# Curious about average velocity (v bar)

1. Oct 29, 2009

### ChristPuncher

1. The problem statement, all variables and given/known data

My question uses the following problem. I am confused as to why s=v(bar) * t works out the same as s=(v0-vfinal)/2 * t Enlighten me please!

Problem: How long does it take to fall 1000ft with no drag? What is the final velocity?

displacement: s=1000ft
acceleration: a=9.8 (gravity)
time: t=?

2. Relevant equations

s=v(bar) * t (distance = average rate * time)
s=(1/2)at2 (distance = one half * acceleration * time squared)
v=at

3. The attempt at a solution

Step 1) Convert 1000ft to 304.8 m
Step 2) Rearrange s=(1/2)at2 to t=sqrt[2a/d]
Step 3) Plugin known variables and solve for t giving 7.887 s
Step 4) Plugin known variables into v=at giving v=77.29 m/s
Step 5) Check answer with s=v(bar) * t
304.8 m = (384.8-0)/(7.887-0) * 7.887 s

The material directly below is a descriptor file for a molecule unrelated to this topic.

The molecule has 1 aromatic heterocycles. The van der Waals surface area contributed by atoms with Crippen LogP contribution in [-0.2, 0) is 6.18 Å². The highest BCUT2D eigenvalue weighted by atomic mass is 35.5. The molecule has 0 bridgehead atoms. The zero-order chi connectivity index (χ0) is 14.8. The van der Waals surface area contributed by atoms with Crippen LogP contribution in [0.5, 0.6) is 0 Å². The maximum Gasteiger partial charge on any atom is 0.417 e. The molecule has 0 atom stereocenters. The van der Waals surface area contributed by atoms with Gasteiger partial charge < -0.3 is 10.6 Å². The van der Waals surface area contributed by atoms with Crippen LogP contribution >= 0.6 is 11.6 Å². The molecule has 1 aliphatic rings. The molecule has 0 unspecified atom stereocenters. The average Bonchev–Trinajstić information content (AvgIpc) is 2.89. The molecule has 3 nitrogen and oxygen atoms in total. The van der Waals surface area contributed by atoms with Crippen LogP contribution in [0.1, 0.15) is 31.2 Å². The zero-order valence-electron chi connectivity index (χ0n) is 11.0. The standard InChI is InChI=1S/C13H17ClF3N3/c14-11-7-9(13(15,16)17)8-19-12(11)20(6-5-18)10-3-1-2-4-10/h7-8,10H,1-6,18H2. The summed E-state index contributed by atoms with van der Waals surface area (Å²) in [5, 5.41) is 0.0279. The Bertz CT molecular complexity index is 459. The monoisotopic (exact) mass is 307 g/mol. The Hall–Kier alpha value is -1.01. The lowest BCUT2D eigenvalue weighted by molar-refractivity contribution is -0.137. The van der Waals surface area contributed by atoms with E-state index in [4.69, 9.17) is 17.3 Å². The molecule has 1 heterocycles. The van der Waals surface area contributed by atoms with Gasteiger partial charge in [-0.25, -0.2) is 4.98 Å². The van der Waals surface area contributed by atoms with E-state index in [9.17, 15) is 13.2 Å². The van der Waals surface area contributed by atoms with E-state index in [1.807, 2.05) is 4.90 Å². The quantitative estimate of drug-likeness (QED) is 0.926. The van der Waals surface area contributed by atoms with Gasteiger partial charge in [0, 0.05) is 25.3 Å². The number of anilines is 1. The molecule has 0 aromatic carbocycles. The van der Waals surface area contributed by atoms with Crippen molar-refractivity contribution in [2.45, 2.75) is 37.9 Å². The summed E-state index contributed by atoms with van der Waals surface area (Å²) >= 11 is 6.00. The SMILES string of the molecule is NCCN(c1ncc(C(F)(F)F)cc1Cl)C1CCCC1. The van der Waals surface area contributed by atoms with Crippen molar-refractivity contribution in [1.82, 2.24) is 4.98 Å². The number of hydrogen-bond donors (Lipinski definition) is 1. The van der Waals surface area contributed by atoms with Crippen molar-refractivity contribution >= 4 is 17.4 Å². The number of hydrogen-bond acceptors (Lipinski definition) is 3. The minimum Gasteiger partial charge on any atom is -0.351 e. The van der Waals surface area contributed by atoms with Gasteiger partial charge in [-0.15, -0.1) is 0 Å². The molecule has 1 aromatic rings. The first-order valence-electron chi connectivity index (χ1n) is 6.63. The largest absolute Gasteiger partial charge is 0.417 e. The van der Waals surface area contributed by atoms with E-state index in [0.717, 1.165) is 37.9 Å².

I see that step 5 also works if you use this equation s = [(v0-vfinal)/2] * t

Why is this the case?

2. Oct 29, 2009

### DavidDishere

(Start - Final) /2 is just a way to compute the average. Take any 2 numbers and divide them by 2 and you get the average of those 2 numbers. V bar is the average velocity.

3. Oct 30, 2009

### Redbelly98

Staff Emeritus
The expression in paranetheses should be

(v0 + vfinal)​

So your question becomes, why is

vavg = (v0 + vfinal)/2 ?​

If the acceleration is constant, then the velocity is a linear function of time. For linear functions, the average over some interval equals the average at the two endpoints.